A (Brief) Primer on Effective Planning for Student Wellness

We talk a lot about the virtues of good planning here at EverFi. Indeed, it is a hallmark of doing effective work—of any kind. This month, you’re likely writing up your end-of-year reports and starting to consider the year ahead. It seems timely for a reminder of the importance of planning and the availability of tools and resources to support this important aspect of your efforts. The first part of any good planning process will be a situational assessment. What are the needs and strengths of your students, and how can they be better supported? These answers may come from your most recent NCHA II or Core survey data, or perhaps AlcoholEdu and/or Haven. You might also look to service utilization reports in order to determine where and how students are accessing your services, and how and whether you are meeting their needs. This phase of planning should also consider what resources and assets are available in order to establish goals that are realistic.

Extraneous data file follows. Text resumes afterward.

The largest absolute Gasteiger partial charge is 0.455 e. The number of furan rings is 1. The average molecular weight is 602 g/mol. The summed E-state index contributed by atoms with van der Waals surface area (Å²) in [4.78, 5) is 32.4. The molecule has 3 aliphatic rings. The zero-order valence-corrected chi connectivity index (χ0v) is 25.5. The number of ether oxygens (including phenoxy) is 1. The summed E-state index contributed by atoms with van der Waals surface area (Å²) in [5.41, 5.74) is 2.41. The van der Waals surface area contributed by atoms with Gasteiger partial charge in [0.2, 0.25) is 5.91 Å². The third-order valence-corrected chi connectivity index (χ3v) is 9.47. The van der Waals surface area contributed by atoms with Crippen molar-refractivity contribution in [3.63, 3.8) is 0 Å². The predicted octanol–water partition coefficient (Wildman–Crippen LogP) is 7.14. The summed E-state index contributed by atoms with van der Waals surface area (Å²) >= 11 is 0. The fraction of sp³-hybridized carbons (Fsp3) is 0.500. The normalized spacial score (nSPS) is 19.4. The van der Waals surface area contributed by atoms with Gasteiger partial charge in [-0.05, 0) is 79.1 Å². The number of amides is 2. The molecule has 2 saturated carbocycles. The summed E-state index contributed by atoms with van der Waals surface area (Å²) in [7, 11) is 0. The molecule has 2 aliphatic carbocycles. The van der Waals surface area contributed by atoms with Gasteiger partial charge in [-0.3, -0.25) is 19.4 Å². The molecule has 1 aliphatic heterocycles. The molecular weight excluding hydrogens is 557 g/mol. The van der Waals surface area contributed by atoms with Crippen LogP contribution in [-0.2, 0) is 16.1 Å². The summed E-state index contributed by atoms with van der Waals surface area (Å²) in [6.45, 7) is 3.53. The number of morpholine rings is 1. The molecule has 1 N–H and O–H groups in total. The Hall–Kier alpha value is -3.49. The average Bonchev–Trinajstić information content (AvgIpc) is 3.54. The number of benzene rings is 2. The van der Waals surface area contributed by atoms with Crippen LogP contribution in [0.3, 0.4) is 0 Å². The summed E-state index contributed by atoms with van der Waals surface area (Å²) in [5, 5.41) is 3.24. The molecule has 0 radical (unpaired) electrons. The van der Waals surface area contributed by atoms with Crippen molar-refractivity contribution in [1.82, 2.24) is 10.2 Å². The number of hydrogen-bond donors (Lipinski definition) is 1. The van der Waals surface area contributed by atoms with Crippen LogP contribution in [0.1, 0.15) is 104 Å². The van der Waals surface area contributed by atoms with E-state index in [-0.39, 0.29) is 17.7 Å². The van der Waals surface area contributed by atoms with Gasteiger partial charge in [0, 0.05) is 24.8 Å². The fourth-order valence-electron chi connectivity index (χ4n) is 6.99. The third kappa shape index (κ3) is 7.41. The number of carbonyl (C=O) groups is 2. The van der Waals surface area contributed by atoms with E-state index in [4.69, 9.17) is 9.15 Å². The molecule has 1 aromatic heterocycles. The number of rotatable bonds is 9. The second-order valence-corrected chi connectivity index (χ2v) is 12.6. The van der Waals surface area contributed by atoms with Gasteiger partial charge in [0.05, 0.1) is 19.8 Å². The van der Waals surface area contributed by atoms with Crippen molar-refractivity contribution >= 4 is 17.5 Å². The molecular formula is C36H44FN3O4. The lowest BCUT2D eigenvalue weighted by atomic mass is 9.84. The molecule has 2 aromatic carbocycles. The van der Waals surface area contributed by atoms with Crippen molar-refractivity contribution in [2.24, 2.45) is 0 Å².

This formative analysis should also consider the broader campus environment and your surrounding community. What are the threats or challenges posed to students making safe and healthy choices? How might you influence the environment so that healthy and safe choices are easier? The research base must inform this part of the thought process. If there is no research base, then the thought process should be informed, at the very least, by behavioral change theory. Environmental changes may include reducing low-priced drink specials in your community, providing more alcohol-free opportunities on campus, expanding access to recreational facilities, or promoting healthy norms regarding sexual activity, consent, or bystander intervention.